“Anywhere he wants to.” That’s the punch line of the ancient joke about where an 800 -pound gorilla sits.
In our neighborhood, the big bully is Agriculture & Markets, the state agency tasked with “foster[ing] a competitive food and agriculture industry.”
Six months ago, asked to comment on the Glass Greenhouse Farm Market, Save Main Road called it a “farm stand in name only.” We stand by that assessment.
Today, with the “farm stand” nearing a year in operation while waging a court battle with the town, we think it appropriate to look more closely at the involvement of A&M.
(Save Main Road has completed a much more detailed analysis, as an appeal to Governor Cuomo, which can be viewed in an attached PDF below)
Make no mistake—we’re glad A&M exists; they’ve done a great deal to keep farmers farming on Long Island. We generally applaud their work, but find A&M actions in this matter misguided.
Over the last five years, A&M officials — including the agency director — have sent a string of sternly worded and vaguely threatening letters to Riverhead Town’s supervisor. These officials made plain that the agency believes town action to enforce its zoning law “unreasonably restricts the farm operation,” and made clear they would take strong measures unless the town dropped its enforcement efforts.
To most of these missives, they attached copies of department guidelines or excerpts from Agriculture & Markets law. The documents were imposing, as were the Albany letterheads. Though we’re apolitical, we can understand how some folks at Town Hall got nervous at the prospect of this “gorilla” stomping on Riverhead.
The thing is, on close study, most A&M policies actually support the town’s position.
On local content: “The Department … generally would view requiring a predominance of on-farm products as reasonable.”
On selling processed foods: It’s OK “as long as the products that are prepared are composed primarily of ingredients produced on the farm.”
And on planning review: “Depending upon the size and scope of the retail facility or activity, greater regulation, such as site plan review, may be reasonable.”
Add to this the A&M guidebook, “Local Laws and Agricultural Districts,” in which one of the four case studies considers “whether a municipality may regulate farm stand size.” Answer: “The Department did not find the proposed restrictions to be per se violative of Section 305-a and roadside stands are not exempt from local regulation.”
Here’s the kicker: The farm stand in the A&M example was 150 square feet — a 10-by-15-foot shack, like so many dotting our roads. In sharp contrast, the Glass Greenhouse is 30 times that size.
Unfortunately, the weakness of their arguments has not stopped A&M from waving a big stick at Town Hall, warning again last month of impending action if the town doesn’t back off.
INFINITE START-UP AND STRANGE PRODUCTS
A&M’s current focus is on the town’s failure to allow enough “start-up” time for the farmer to increase his percentage of farm-produced merchandise. We get this. If a farmer doesn’t have enough corn to fill his shelves, he can bring in corn from other local growers. Not a problem.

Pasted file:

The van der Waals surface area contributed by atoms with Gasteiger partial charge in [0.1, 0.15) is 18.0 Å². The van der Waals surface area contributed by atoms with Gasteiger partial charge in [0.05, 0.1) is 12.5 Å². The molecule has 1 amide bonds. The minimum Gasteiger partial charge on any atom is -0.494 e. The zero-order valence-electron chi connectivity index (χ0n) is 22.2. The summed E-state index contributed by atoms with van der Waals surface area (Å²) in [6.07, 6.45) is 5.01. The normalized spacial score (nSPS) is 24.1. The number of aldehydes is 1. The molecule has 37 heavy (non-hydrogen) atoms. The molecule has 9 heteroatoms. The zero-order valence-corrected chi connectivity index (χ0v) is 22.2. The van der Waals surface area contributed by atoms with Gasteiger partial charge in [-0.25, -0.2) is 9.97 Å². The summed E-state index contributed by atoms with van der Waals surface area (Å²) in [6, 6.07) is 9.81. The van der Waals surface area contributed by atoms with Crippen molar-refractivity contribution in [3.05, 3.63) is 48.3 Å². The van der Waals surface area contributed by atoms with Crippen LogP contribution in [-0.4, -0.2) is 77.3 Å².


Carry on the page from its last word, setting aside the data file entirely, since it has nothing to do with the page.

Yet, we’re amazed A&M still refuses to say how much time should be allowed. “Start-up” can’t last forever.
But when the shelves are full — not with corn or other produce, but with candles from Massachusetts and canned soup from Oregon and oatmeal from Ireland and glassware from Mexico — the “start-up” argument fails. Based on our own observations, we think their merchandising area for all produce — including the Mexican grapes, California melons, Pennsylvania mushrooms and Delaware herbs we found on display this week — appears to be about 20 percent. They’re required to produce on the farm at least 60 percent of all goods sold. We suspect that will never happen.
We concluded months ago that this isn’t a farm stand. The news today is that A&M, for all its bluster, has offered no quantitative evidence to show that it is. And when you boil down the agency’s arguments, it seems clear that a farmer could be selling sporting goods and lingerie — and A&M would still block the town’s efforts to enforce code as “obstructing farm operations.” We think that’s wrong, which is why we’ve asked the governor to weigh in.
My neighbor worries that if the Glass Greenhouse closes, employees will lose their jobs. An important concern, but it would be worse for employees of other vendors to lose their jobs due to unfair competition. Some area business owners have been hurt and want the same rules to apply to all. We support the town’s effort at equitable enforcement.
Glass Greenhouse owners protest: “We are not a commercial bakery as the town claims.” But when you have display cases nearly 20 feet long featuring fresh cookies and pastries, does it matter what you call your kitchen?
“It’s not a bakery.” “It’s a farm stand.” We say: Stop playing name games. It’s time to look under the hood at what’s really happening here and we intend to pressure Albany until they do.
Larry Simms owns a home in South Jamesport and is a principal in a firm that licenses commercial flooring technology. He is a director of savemainroad.org, an advocacy group dedicated to preserving the character of the Main Road corridor and surrounding areas.